Skip to main content
JUBA - 24 Jun 2019

MPs meet behind closed doors as pay row continues

South Sudanese lawmakers on Monday held closed-door meetings in an attempt to resolve the pay dispute which has left the legislature and the cabinet at loggerheads.

Legislators stormed out of a budget presentation for the 2019/2020 financial year by the finance minister on Thursday last week, citing unpaid salaries for the army and civil servants for the last six months.

There was chaos in the parliament as MPs barred Finance Minister Salvatore Garang from presenting the budget, forcing speaker Anthony Lino Makana to suspend debate on the new budget.

A parliament sitting scheduled for Monday was postponed as various caucuses embarked on a series of closed-door meetings in a move towards resolving the salary row.

Paul Yoane Bonju, the head of the parliamentary committee for information, told Radio Tamazuj that he was in a meeting.

“I am now in a meeting chaired by the speaker,” he said.

Dhoruai Mabor Teny, a lawmaker representing Rumbek East, said they held a caucus meeting attended by the finance minister.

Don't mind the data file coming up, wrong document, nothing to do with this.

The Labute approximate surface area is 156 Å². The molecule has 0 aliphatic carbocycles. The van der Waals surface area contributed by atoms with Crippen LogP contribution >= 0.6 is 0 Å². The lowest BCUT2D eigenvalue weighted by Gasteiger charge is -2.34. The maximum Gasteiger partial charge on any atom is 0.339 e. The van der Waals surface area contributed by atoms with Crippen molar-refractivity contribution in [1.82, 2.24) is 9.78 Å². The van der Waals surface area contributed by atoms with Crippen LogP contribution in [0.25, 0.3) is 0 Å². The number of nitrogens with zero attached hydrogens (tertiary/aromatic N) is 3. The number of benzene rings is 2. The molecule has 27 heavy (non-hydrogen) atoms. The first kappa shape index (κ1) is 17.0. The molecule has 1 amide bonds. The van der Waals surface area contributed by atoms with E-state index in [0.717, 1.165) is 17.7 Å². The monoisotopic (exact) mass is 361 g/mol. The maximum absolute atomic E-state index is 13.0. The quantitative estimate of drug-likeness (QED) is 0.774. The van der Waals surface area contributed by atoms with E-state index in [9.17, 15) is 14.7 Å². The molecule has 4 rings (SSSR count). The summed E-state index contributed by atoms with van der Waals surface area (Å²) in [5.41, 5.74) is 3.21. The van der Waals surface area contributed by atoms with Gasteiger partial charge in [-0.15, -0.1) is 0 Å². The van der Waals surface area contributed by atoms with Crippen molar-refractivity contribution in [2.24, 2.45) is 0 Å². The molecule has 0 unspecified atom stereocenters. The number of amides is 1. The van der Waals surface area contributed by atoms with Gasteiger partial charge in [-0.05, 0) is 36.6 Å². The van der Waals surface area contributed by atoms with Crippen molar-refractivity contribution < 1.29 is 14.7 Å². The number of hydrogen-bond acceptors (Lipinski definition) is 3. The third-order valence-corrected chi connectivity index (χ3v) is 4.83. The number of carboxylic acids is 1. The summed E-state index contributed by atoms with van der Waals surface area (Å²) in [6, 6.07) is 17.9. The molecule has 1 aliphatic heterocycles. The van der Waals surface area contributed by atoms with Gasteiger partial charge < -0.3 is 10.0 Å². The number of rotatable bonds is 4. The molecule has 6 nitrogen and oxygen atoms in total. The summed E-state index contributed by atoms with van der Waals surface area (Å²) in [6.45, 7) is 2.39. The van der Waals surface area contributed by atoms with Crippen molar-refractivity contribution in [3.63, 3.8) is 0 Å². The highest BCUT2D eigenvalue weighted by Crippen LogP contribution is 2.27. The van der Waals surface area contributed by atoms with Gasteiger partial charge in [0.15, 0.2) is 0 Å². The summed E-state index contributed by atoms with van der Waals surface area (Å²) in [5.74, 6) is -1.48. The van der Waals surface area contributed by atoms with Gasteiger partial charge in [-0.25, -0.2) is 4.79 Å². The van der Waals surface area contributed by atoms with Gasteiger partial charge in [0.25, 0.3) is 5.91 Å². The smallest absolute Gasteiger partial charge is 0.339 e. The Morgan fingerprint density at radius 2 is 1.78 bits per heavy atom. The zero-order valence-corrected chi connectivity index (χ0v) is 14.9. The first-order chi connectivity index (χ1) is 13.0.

“We are still discussing the issue of the new budget,” he said.

Deng Goc, another lawmaker representing Renk, said the MPs were busy with meetings of caucuses.” The SPLM caucus met and the SPLM-IO led by Taban also held its caucus meeting,” he said.

The lawmaker explained that the meetings focused what took place in the parliament last week. Goc pointed out that the demand that the finance minister explain why the army and government employee have gone unpaid for several months needs be separated from the new budget.

“The new budget will be presented and discussed. The second part which is the other budget can be discussed separately, so this is the right procedure,” he explained.

“We met as Upper Nile caucus and reviewed the procedures followed during the last parliament sitting, and we found that some of the regulations were violated,” he continued.

Goc said that their meeting resolved to allow the finance minister to present the budget and pay arrears to civil servants and organised forces.

The finance minister was due to present a 208.156 billion South Sudanese Pounds budget for 2019/2020 financial year.

The cabinet last week reacted strongly to the parliament’s unexpected move, saying the finance minister should be allowed to present the budget.

South Sudan is struggling to increase oil production, months after the signing of the peace accord in September 2018. Currently it pumps produces 175,000 barrels per day of crude oil.

Last month, the Commissioner General of South Sudan Revenue Authority announced that they collect nearly 4 billion SSP every month.